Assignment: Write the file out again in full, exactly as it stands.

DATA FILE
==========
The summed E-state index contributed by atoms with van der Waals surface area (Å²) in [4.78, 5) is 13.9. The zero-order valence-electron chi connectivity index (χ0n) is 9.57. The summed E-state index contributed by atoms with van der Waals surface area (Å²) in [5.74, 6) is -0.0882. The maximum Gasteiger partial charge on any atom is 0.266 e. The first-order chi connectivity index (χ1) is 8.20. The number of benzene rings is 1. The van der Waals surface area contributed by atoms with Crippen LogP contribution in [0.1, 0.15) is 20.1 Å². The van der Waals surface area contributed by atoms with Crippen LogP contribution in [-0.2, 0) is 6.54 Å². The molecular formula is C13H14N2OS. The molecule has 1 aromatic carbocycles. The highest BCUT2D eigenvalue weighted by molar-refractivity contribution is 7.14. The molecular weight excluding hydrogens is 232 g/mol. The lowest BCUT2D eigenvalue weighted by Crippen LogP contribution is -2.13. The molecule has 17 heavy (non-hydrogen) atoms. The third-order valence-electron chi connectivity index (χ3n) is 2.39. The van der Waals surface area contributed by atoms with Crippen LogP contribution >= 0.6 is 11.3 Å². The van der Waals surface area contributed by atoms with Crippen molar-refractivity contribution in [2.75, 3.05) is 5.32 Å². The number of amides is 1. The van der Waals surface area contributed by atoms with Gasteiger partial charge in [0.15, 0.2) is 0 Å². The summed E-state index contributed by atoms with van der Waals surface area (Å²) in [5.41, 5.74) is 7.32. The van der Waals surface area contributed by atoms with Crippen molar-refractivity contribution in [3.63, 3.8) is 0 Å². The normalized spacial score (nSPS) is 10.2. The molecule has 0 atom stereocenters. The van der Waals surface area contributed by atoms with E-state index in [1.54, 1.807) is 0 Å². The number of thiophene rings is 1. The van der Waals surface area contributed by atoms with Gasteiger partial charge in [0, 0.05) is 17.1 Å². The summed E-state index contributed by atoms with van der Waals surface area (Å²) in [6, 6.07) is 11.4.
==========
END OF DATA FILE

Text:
The summed E-state index contributed by atoms with van der Waals surface area (Å²) in [4.78, 5) is 13.9. The zero-order valence-electron chi connectivity index (χ0n) is 9.57. The summed E-state index contributed by atoms with van der Waals surface area (Å²) in [5.74, 6) is -0.0882. The maximum Gasteiger partial charge on any atom is 0.266 e. The first-order chi connectivity index (χ1) is 8.20. The number of benzene rings is 1. The van der Waals surface area contributed by atoms with Crippen LogP contribution in [0.1, 0.15) is 20.1 Å². The van der Waals surface area contributed by atoms with Crippen LogP contribution in [-0.2, 0) is 6.54 Å². The molecular formula is C13H14N2OS. The molecule has 1 aromatic carbocycles. The highest BCUT2D eigenvalue weighted by molar-refractivity contribution is 7.14. The molecular weight excluding hydrogens is 232 g/mol. The lowest BCUT2D eigenvalue weighted by Crippen LogP contribution is -2.13. The molecule has 17 heavy (non-hydrogen) atoms. The third-order valence-electron chi connectivity index (χ3n) is 2.39. The van der Waals surface area contributed by atoms with Crippen LogP contribution >= 0.6 is 11.3 Å². The van der Waals surface area contributed by atoms with Crippen molar-refractivity contribution in [2.75, 3.05) is 5.32 Å². The number of amides is 1. The van der Waals surface area contributed by atoms with Gasteiger partial charge in [0.15, 0.2) is 0 Å². The summed E-state index contributed by atoms with van der Waals surface area (Å²) in [5.41, 5.74) is 7.32. The van der Waals surface area contributed by atoms with Crippen molar-refractivity contribution in [3.63, 3.8) is 0 Å². The normalized spacial score (nSPS) is 10.2. The molecule has 0 atom stereocenters. The van der Waals surface area contributed by atoms with E-state index in [1.54, 1.807) is 0 Å². The number of thiophene rings is 1. The van der Waals surface area contributed by atoms with Gasteiger partial charge in [0, 0.05) is 17.1 Å². The summed E-state index contributed by atoms with van der Waals surface area (Å²) in [6, 6.07) is 11.4.